9:01 For the indices and the preparation of the indices and all the other tools it’s fairly simple. I just choose some condition within this closure to decide why it should be run and how and why and if and not.

(host) Maxime sorry to interrupt. Somebody asked if you can increase the font size a little bit.

(speaker) Oh yes of course sorry. Like that should be better then.

(host) Yeah looks good to me.

(speaker) Yes, okay. Then let’s see something a tiny bit more complicated. Here we will be looking at the mappings of workflows that we use in Sarek and that I hope to publish one day in the nf-core repo so that it can be used by other pipelines as well. This workflow has been refactored several times by Friederike and I, and I’m pretty sure we have other people that are looking into that as well and that we will improve that again. But I’m always happy for that so I think it’s good. Here it’s the same, in the Sarek workflow we have the whole logic that decides if this subworkflow is run or not. I will not show that, but I will just show here inside the workflow or inside the subworkflow how it goes. Basically with this task.ext directive we can already set up the whole logic inside the config file and so the pipeline itself is much simpler and here we run just BWAMEM1_MEM or BWAMEM2_MEM on the input file with the indices and we set up “true”, because we want the output file to be sorted. Here we’re just gathering the bam file outside and we are remapping and we don’t want to start the workflow, but that’s an extra step and in the end that’s all. Only if this closes true we will merge all the bam files and we will only do that if we want to skip the markduplicates. It’s all explained here in the command: only if we want to skip markduplicates or only if we want to save the bam file. Only in this step we will merge the bam files and we will index them.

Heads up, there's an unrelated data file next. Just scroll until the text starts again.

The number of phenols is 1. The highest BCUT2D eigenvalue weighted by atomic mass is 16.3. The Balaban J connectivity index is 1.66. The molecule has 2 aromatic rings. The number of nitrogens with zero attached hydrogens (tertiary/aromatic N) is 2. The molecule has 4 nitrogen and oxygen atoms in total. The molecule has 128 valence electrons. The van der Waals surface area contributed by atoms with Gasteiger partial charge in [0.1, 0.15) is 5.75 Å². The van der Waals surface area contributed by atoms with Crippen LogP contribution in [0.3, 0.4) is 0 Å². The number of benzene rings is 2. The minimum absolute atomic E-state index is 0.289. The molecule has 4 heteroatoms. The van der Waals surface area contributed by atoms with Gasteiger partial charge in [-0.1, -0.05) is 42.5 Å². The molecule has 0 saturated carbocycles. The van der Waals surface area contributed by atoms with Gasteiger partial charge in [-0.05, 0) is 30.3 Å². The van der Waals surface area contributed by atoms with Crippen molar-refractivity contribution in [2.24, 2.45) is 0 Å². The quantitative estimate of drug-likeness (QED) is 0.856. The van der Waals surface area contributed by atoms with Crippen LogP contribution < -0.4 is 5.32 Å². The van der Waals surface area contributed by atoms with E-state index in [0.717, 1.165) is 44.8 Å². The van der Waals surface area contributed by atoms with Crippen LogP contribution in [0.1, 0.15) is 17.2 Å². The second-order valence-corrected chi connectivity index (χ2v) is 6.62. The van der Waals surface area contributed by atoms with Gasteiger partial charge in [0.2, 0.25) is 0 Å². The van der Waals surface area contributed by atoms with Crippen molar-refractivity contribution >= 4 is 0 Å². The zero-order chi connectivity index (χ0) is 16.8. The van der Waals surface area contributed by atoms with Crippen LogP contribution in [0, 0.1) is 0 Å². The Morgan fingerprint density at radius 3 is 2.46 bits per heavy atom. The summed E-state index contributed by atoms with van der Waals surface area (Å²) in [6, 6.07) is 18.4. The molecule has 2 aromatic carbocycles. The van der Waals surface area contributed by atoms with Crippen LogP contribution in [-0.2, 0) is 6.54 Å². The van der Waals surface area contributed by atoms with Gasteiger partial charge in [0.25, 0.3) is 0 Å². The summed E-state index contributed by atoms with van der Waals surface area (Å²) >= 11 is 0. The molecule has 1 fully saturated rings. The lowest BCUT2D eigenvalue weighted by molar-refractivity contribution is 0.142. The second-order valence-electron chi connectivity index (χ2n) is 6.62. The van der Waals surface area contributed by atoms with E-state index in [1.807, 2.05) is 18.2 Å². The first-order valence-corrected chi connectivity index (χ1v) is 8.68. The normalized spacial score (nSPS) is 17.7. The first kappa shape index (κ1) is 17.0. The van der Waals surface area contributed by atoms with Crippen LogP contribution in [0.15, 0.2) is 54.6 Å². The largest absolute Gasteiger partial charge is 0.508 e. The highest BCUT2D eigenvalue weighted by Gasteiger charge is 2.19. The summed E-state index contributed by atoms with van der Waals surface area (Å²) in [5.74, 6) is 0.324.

11:45 Then of course we gather all the versions: Here we have all the modules that are called and the whole logic will happen again in the workflow, in the config file. Up here we see that similarly to what we’ve done with the indices, we run this bwa_mem only if we have the params.aligner equal bwa-mem. For bwa_mem2, it’s only if we have the params.aligner equal bwa-mem2. We can see that we set up a particular argument depending on the meta map. In our case in Sarek we have a specific handicap if we have some tumor samples, so if our status is one (meaning it’s a tumor) then we have this particular value. Otherwise it’s the regular parameters that we use. Similarly we have a particular prefix that we use only if we split the fastq file at the beginning. As I explained with the merge and the mapping, we only do the mapping when we save the bam file, the mapped bam file, or when we skip markduplicates. That’s all. This whole idea about improving this whole syntax, really allows us to make the subworkflow easier to read but in the meantime we really have to push everything into the comments to explain all that. I made a bad copy paste here because this is exactly the same…